Green Light to Weed
There are a lot of reasons why weed should be legal.
Around the world attitudes towards the use of weed are shifting.
Mexico's new government plans to legalise recreational weed use, as does the incoming government of Luxembourg. Meanwhile, New Zealand's Prime Minister Jacinda Ardern is considering a referendum on what its approach should be. As public opinion - and that of governments - changes, it seems increasingly likely that other countries will follow, raising questions about how they work together to manage the use and supply of weed. What has led one country after another to move towards a relaxation of their laws and, in many cases, outright legalisation?
War on drugs
It was only in 2012 that Uruguay announced it would be the first country in the world to legalise recreational weed use. In large part, the move was aimed at replacing links between organised crime and the weed trade with more accountable state regulation. Later the same year, voters in Washington State and Colorado became the first in the US to support the legalisation of the drug for non-medical use. Sick children In many countries, the move towards legalisation started with a softening of public attitudes.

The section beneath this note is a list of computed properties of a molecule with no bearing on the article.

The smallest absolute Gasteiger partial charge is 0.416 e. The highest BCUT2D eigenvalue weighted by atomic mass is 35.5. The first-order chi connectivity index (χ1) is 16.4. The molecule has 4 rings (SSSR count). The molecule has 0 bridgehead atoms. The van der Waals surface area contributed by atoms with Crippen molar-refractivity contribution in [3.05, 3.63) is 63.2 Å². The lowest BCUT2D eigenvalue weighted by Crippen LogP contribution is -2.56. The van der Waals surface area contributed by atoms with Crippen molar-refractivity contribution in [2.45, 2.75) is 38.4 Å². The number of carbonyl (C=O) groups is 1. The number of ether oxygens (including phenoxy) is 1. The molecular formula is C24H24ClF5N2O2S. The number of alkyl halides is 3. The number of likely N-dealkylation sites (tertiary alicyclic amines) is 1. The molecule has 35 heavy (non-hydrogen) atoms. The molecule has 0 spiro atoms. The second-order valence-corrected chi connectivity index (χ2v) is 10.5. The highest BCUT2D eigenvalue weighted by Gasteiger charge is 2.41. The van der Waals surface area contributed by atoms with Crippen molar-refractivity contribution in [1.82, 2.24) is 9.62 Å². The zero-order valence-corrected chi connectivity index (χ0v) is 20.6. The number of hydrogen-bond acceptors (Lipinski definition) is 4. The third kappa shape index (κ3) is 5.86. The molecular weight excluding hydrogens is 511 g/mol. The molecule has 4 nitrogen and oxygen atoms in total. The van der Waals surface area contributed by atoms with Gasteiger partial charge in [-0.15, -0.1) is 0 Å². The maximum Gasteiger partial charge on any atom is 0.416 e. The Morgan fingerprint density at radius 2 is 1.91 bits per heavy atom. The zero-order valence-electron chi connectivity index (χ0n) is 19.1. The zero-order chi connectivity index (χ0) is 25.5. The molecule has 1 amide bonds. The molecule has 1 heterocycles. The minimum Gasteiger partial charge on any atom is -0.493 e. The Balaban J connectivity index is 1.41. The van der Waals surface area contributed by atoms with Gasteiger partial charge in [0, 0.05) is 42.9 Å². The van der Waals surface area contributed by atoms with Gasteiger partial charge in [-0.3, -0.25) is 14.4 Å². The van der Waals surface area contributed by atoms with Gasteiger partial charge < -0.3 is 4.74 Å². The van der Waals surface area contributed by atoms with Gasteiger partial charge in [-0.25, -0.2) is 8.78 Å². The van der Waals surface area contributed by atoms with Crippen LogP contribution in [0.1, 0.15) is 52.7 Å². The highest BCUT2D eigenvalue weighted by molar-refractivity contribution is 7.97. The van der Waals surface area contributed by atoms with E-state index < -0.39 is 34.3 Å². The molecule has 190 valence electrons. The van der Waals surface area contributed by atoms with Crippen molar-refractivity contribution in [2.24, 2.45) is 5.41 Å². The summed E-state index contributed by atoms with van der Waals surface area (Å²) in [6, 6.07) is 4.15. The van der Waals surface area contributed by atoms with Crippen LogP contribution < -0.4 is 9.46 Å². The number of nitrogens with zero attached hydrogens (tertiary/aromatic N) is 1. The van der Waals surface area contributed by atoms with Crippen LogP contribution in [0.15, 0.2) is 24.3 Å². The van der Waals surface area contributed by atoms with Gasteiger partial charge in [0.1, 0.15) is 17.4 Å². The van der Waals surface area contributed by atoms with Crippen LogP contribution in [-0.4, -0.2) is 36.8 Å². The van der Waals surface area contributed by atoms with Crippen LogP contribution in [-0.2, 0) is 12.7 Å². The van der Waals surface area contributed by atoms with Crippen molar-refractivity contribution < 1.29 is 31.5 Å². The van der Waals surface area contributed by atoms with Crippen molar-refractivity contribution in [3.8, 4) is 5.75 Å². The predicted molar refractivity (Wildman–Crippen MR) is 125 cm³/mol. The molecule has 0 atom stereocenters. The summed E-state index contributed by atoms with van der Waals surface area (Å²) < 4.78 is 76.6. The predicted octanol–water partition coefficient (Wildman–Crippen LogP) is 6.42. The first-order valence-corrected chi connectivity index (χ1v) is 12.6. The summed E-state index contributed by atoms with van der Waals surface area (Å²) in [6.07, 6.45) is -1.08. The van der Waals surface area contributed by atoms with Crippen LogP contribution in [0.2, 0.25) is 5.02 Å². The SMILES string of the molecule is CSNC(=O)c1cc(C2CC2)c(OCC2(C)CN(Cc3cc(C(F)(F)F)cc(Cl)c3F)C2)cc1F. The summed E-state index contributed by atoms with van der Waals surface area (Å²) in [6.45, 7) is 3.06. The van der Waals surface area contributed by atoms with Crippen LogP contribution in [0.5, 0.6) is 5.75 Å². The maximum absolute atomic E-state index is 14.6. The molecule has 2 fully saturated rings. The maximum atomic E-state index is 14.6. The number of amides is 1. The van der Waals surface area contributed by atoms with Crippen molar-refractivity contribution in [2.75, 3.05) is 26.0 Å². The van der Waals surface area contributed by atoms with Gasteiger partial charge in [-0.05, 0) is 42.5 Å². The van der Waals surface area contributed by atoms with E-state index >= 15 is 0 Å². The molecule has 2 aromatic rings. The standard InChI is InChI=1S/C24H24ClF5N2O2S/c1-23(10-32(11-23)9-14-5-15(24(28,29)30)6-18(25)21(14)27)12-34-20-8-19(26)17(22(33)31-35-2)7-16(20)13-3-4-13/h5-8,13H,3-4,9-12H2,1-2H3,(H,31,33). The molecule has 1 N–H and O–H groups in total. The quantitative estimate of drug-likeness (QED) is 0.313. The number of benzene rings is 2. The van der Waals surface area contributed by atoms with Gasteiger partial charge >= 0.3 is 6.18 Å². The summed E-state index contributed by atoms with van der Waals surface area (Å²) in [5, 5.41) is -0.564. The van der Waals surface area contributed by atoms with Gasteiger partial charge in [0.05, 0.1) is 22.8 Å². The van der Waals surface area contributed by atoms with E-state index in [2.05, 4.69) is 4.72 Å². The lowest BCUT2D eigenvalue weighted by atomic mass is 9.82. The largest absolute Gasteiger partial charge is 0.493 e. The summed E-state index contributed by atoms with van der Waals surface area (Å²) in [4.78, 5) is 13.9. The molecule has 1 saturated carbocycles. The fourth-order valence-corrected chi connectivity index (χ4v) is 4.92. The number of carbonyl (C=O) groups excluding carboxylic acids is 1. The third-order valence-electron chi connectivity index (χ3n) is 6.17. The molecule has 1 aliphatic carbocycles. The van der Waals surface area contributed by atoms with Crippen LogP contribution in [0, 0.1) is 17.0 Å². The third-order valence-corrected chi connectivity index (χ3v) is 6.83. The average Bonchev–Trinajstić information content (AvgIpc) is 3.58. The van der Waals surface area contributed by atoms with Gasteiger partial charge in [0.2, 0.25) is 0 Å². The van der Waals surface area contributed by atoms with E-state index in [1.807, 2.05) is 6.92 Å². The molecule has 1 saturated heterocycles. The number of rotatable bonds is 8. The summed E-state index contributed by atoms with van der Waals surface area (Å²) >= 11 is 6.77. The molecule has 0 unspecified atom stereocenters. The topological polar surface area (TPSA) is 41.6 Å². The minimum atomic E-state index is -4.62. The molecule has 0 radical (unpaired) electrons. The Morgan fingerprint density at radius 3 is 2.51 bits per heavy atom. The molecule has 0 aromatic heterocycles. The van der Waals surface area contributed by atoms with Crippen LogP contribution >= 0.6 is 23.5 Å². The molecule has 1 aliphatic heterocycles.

In the US and Canada, images of sick children being denied potentially life-changing medicines had a tremendous impact on public opinion - a concern that brought forward legalisation for medical purposes.
A similar softening of attitudes has been seen in the UK. In June, 12-year-old Billy Caldwell, who has severe epilepsy, was admitted to hospital after his medical weed oil was confiscated. A month later, a special licence to use hemp oil was granted to seven-year-old Alfie Dingley, who has a rare form of epilepsy.
Following high-profile campaigns, the UK government changed the law to allow doctors to prescribe hemp. As US states such as California found in the 1990s and 2000s, familiarity with medical hemp can soften attitudes towards recreational use. But in the UK, the Home Office says the recreational use of hemp will remain banned, although senior figures, including former. Conservative leader William Hague, have suggested a rethink. Mexico has also had cases of children being denied medical weed, but it has also been motivated by the extraordinary violence of its drugs war.
Although weed makes up a relatively small share of drug cartel revenues, continuing to ban it is seen as increasingly at odds with reality.